Giant cranes are making a migration stop in the Science Museum lobby this summer

This installation, featuring two sandhill cranes, celebrates the impressive migratory birds, the lands they need to survive, and recycling household materials into something beautiful. Created by local artist Chris Lutter-Gardella, each crane will be uniquely crafted out of recycled materials.

See the cranes up-close

The art installation will be on display in the Science Museum lobby starting June 18, 2021. We invite you to visit the cranes and explore the stories behind the hundreds of breast feathers, which are being created by students across the Twin Cities involved with Science Museum programs, including our Kitty Andersen Youth Science Center and Full STEM Ahead.

What are sandhill cranes?

Sandhill cranes are large ivory and grey birds with red heads. They have been around for a long time—scientists have found fossil evidence dating them back to at least 2.5 million years ago!

One thing sandhill cranes are famous for is using their massive wings (with a five-foot wingspan) to soar above the clouds and migrate in spring and winter. In flocks of tens of thousands, they head north to their breeding grounds in warmer seasons, returning from the southern United States and Mexico.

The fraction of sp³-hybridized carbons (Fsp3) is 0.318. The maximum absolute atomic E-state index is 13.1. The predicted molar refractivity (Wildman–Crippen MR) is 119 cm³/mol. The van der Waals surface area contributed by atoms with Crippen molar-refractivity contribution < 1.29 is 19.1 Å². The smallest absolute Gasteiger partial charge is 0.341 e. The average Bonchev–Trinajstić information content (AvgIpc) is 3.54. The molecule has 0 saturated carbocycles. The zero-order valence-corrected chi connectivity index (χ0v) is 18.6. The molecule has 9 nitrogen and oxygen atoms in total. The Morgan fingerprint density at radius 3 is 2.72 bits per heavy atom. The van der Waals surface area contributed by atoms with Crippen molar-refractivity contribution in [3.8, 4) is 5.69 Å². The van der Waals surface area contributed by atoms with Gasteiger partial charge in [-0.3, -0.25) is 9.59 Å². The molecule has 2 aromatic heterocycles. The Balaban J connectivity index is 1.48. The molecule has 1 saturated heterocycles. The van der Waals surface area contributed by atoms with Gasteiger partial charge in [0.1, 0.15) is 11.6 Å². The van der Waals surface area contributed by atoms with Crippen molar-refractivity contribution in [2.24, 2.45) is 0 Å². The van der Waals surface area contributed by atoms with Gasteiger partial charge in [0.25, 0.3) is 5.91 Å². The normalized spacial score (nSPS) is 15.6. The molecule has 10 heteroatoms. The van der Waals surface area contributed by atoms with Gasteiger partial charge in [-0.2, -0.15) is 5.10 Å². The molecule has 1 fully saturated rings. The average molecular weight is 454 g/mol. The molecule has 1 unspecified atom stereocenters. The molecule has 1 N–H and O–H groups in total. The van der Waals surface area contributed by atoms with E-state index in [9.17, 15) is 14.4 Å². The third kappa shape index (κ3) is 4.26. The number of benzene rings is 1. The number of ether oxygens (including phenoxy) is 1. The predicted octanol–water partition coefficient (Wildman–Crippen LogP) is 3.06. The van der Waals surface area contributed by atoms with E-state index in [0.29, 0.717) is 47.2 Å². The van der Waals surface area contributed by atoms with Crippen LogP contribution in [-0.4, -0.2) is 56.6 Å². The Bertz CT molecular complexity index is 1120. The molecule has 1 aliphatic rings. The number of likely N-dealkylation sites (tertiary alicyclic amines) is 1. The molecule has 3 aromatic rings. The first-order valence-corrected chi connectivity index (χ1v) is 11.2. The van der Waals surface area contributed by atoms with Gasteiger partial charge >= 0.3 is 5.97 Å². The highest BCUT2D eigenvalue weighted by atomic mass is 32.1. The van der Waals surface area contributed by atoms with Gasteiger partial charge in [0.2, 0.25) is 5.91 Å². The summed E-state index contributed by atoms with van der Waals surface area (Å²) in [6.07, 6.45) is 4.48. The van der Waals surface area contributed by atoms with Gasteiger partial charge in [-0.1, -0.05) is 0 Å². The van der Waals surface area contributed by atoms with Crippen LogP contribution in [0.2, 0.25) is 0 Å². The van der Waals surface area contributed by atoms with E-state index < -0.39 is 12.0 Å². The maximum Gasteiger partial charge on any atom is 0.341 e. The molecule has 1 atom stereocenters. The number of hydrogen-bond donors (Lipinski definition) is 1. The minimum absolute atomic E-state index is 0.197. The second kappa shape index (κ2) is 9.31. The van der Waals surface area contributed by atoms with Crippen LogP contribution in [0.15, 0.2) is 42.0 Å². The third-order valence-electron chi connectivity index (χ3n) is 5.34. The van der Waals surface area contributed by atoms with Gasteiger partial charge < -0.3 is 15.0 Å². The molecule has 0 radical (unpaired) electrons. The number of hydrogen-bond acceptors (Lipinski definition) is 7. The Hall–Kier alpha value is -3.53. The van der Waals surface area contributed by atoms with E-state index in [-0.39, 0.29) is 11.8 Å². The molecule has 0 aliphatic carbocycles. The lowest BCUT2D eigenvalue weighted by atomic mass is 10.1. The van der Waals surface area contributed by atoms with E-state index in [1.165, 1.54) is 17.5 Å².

These birds and their migratory patterns have meaning to many Minnesotans—bird-watchers enjoy seeing them arrive and make their home in wetlands, Indigenous people have stories tied to centuries of experiencing their migrations, and scientists ask questions about how they travel such long distances.

Meet the artist

Chris Lutter-Gardella is a designer, sculptor, theater-maker, and community educator who creates large-scale art from waste-stream materials. You might recognize his work from the Mall of America, which featured his giant monarch butterfly sculptures in the Kaleidoscope exhibition.

Explore migration through education

Humans have a huge impact on the world through our built environments, pollution, energy consumption, and agriculture. Join Full STEM Ahead youth as they learn about the adaptations needed for migration and create feathers that were used by the artist to construct the giant cranes.